Trump stirs talk in Europe

Trump stirs talk in Europe
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BRUSSELS — U.S. allies are watching Donald TrumpDonald John TrumpJoe Arpaio loses bid for his old position as sheriff Trump brushes off view that Russia denigrating Biden: 'Nobody's been tougher on Russia than I have' Trump tees up executive orders on economy but won't sign yet MORE with a wary eye. 

Trump's presence hung over this month's NATO meeting in Brussels, even though he wasn’t on the agenda as a scheduled topic for discussion.

Most foreign officials were reluctant to talk about Trump to a U.S. reporter when prompted — even for an off-the-record remark.  A British diplomat attending the summit let out a loud and long laugh when asked about Trump, before adding he would defer to his American colleagues.

Other diplomats attending the meeting noted NATO officials are not supposed to formally discuss the internal affairs of any member nations. 

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Still, one attendee from an Eastern European country acknowledged, there was plenty of “informal cafeteria talk” about the presumptive Republican presidential nominee. 

“There is a degree of disbelief,” he said. “It's not really thought of as a very possible scenario that he will be president.

“Although,” he added, “if I look back at myself maybe a year ago, I didn't really think he was going to be nominated.”

The interest is especially keen among NATO allies because Trump has disparaged them repeatedly on the campaign trail, calling the alliance “obsolete.”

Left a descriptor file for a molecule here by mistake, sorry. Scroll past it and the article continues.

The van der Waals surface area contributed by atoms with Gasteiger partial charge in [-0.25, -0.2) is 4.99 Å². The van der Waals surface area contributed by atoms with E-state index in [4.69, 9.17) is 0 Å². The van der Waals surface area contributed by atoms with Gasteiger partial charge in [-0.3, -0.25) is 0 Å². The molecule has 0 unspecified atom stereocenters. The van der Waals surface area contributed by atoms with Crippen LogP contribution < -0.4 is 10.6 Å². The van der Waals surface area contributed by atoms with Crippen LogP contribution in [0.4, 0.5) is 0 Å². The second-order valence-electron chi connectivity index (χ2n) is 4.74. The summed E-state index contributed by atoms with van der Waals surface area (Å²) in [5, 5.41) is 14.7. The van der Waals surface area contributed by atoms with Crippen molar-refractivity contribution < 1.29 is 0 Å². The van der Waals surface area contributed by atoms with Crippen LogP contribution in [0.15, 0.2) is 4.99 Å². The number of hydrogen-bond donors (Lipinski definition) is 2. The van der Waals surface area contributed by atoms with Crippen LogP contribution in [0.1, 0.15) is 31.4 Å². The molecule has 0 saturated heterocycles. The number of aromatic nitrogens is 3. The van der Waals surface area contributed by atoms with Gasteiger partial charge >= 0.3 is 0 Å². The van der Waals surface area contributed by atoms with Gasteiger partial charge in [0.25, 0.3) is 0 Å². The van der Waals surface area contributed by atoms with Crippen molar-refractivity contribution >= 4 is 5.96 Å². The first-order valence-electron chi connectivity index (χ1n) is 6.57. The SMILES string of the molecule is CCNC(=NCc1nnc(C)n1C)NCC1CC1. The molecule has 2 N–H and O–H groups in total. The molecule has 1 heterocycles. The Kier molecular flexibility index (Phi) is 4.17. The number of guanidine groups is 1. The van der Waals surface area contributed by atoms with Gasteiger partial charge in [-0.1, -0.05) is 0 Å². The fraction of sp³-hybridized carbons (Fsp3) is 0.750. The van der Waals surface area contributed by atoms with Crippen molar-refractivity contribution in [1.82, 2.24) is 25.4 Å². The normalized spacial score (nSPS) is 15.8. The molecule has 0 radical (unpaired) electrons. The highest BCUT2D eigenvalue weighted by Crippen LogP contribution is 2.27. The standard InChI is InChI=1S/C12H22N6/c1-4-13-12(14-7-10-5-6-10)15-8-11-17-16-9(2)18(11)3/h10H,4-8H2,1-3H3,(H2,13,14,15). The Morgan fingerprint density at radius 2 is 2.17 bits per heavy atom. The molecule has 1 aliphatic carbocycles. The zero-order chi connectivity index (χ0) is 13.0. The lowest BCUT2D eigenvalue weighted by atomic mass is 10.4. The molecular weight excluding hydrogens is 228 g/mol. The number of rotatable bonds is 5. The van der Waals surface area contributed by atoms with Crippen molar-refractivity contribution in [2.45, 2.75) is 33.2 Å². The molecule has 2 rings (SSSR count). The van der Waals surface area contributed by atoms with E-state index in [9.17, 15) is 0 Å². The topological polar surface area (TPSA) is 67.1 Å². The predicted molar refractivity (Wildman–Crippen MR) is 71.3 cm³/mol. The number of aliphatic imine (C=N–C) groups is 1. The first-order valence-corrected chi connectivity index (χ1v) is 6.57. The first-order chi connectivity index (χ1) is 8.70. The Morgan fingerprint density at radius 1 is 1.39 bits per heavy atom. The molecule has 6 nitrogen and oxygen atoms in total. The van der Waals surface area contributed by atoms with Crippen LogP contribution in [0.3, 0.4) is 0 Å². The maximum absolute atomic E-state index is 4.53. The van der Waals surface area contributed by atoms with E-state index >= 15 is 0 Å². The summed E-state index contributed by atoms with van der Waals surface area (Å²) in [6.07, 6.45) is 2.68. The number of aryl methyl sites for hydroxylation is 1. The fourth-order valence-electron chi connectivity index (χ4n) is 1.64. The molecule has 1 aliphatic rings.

He has also criticized its members for not contributing more to NATO's budget, compared to the U.S. He has also called Brussels — home to NATO's headquarters — a “hellhole” and all of Europe a “total disaster” because of its immigration policies. 

Trump also recently claimed credit for news that NATO is moving toward creating a senior intelligence post, even after NATO officials rejected his claim. 

And Trump continues to inject himself into the conversation. During a recent campaign speech he said, ”Belgium is a beautiful city” in a likely reference to Brussels, the Belgian city hosting the NATO meeting. He then continued to mock the alliance. 

“The last major NATO mission was Hillary ClintonHillary Diane Rodham ClintonDemocratic convention lineup to include Ocasio-Cortez, Clinton, Warren: reports Trump brushes off view that Russia denigrating Biden: 'Nobody's been tougher on Russia than I have' Kanye West 'not denying' his campaign seeks to damage Biden MORE's war in Libya. That mission helped unleash ISIS on a new continent,” he said in a new criticism of the alliance on Wednesday. 

Other diplomats at the summit who didn't want to speak on the record tried to be diplomatic about Trump, with one Italian diplomat quoting the adage, “There is no such thing as bad publicity,” and noting it was the first time in memory a U.S. presidential election discussed NATO.

Another Italian diplomat noted that Trump has a “huge media presence” that resonates, admitting it was a “factor” at the NATO summit.